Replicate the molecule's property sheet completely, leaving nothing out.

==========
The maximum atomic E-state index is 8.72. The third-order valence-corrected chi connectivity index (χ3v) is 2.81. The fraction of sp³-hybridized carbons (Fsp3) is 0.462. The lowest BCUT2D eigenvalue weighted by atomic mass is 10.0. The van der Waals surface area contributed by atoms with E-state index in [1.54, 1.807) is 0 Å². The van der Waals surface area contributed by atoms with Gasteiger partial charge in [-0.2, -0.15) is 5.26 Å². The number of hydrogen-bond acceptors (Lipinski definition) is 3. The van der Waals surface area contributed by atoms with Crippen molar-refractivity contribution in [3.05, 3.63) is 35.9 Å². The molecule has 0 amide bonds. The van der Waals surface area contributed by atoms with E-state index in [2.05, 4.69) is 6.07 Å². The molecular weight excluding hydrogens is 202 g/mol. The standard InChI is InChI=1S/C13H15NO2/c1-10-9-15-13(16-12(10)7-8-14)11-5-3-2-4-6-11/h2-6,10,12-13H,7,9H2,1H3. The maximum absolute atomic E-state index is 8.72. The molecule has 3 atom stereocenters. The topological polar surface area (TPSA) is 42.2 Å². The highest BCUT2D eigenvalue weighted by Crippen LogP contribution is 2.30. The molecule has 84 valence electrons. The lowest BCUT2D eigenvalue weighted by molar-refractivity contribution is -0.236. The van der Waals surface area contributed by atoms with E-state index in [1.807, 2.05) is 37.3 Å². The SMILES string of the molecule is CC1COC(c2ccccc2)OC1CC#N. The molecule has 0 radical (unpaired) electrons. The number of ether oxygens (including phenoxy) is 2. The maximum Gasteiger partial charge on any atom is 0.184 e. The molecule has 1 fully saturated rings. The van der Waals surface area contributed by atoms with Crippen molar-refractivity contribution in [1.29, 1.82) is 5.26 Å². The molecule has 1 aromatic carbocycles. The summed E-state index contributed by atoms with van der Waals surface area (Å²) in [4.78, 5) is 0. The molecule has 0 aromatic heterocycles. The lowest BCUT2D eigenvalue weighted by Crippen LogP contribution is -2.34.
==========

The maximum atomic E-state index is 8.72. The third-order valence-corrected chi connectivity index (χ3v) is 2.81. The fraction of sp³-hybridized carbons (Fsp3) is 0.462. The lowest BCUT2D eigenvalue weighted by atomic mass is 10.0. The van der Waals surface area contributed by atoms with E-state index in [1.54, 1.807) is 0 Å². The van der Waals surface area contributed by atoms with Gasteiger partial charge in [-0.2, -0.15) is 5.26 Å². The number of hydrogen-bond acceptors (Lipinski definition) is 3. The van der Waals surface area contributed by atoms with Crippen molar-refractivity contribution in [3.05, 3.63) is 35.9 Å². The molecule has 0 amide bonds. The van der Waals surface area contributed by atoms with E-state index in [2.05, 4.69) is 6.07 Å². The molecular weight excluding hydrogens is 202 g/mol. The standard InChI is InChI=1S/C13H15NO2/c1-10-9-15-13(16-12(10)7-8-14)11-5-3-2-4-6-11/h2-6,10,12-13H,7,9H2,1H3. The maximum absolute atomic E-state index is 8.72. The molecule has 3 atom stereocenters. The topological polar surface area (TPSA) is 42.2 Å². The highest BCUT2D eigenvalue weighted by Crippen LogP contribution is 2.30. The molecule has 84 valence electrons. The lowest BCUT2D eigenvalue weighted by molar-refractivity contribution is -0.236. The van der Waals surface area contributed by atoms with E-state index in [1.807, 2.05) is 37.3 Å². The SMILES string of the molecule is CC1COC(c2ccccc2)OC1CC#N. The molecule has 0 radical (unpaired) electrons. The number of ether oxygens (including phenoxy) is 2. The maximum Gasteiger partial charge on any atom is 0.184 e. The molecule has 1 fully saturated rings. The van der Waals surface area contributed by atoms with Crippen molar-refractivity contribution in [1.29, 1.82) is 5.26 Å². The molecule has 1 aromatic carbocycles. The summed E-state index contributed by atoms with van der Waals surface area (Å²) in [4.78, 5) is 0. The molecule has 0 aromatic heterocycles. The lowest BCUT2D eigenvalue weighted by Crippen LogP contribution is -2.34.